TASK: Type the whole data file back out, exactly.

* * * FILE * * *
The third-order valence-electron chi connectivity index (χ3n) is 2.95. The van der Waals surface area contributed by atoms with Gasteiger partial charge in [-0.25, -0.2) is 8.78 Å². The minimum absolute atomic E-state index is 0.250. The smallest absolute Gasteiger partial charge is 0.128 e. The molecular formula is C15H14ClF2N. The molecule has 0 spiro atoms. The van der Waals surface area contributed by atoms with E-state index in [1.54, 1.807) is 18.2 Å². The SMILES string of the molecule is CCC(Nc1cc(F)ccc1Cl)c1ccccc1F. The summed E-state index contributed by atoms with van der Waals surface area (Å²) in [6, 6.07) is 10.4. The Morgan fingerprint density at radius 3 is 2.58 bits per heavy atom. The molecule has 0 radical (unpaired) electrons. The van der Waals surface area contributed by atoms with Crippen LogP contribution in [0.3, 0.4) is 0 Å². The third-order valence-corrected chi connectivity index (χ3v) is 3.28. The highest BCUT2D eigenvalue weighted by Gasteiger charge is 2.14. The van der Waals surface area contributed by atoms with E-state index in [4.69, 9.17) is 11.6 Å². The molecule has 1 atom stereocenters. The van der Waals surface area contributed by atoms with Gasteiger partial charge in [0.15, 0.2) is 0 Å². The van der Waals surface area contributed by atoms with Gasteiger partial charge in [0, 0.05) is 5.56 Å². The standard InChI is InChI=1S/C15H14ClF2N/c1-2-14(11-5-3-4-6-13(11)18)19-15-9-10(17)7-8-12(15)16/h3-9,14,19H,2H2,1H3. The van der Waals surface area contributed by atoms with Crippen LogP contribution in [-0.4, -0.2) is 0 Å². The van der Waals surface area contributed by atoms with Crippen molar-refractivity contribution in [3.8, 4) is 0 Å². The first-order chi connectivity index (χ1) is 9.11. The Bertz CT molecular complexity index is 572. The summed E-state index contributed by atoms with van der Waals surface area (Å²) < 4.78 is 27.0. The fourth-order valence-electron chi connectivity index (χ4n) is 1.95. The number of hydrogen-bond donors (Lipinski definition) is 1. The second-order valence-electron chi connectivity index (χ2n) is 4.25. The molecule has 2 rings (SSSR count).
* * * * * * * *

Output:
The third-order valence-electron chi connectivity index (χ3n) is 2.95. The van der Waals surface area contributed by atoms with Gasteiger partial charge in [-0.25, -0.2) is 8.78 Å². The minimum absolute atomic E-state index is 0.250. The smallest absolute Gasteiger partial charge is 0.128 e. The molecular formula is C15H14ClF2N. The molecule has 0 spiro atoms. The van der Waals surface area contributed by atoms with E-state index in [1.54, 1.807) is 18.2 Å². The SMILES string of the molecule is CCC(Nc1cc(F)ccc1Cl)c1ccccc1F. The summed E-state index contributed by atoms with van der Waals surface area (Å²) in [6, 6.07) is 10.4. The Morgan fingerprint density at radius 3 is 2.58 bits per heavy atom. The molecule has 0 radical (unpaired) electrons. The van der Waals surface area contributed by atoms with Crippen LogP contribution in [0.3, 0.4) is 0 Å². The third-order valence-corrected chi connectivity index (χ3v) is 3.28. The highest BCUT2D eigenvalue weighted by Gasteiger charge is 2.14. The van der Waals surface area contributed by atoms with E-state index in [4.69, 9.17) is 11.6 Å². The molecule has 1 atom stereocenters. The van der Waals surface area contributed by atoms with Gasteiger partial charge in [0.15, 0.2) is 0 Å². The van der Waals surface area contributed by atoms with Gasteiger partial charge in [0, 0.05) is 5.56 Å². The standard InChI is InChI=1S/C15H14ClF2N/c1-2-14(11-5-3-4-6-13(11)18)19-15-9-10(17)7-8-12(15)16/h3-9,14,19H,2H2,1H3. The van der Waals surface area contributed by atoms with Crippen LogP contribution in [-0.4, -0.2) is 0 Å². The van der Waals surface area contributed by atoms with Crippen molar-refractivity contribution in [3.8, 4) is 0 Å². The first-order chi connectivity index (χ1) is 9.11. The Bertz CT molecular complexity index is 572. The summed E-state index contributed by atoms with van der Waals surface area (Å²) < 4.78 is 27.0. The fourth-order valence-electron chi connectivity index (χ4n) is 1.95. The number of hydrogen-bond donors (Lipinski definition) is 1. The second-order valence-electron chi connectivity index (χ2n) is 4.25. The molecule has 2 rings (SSSR count).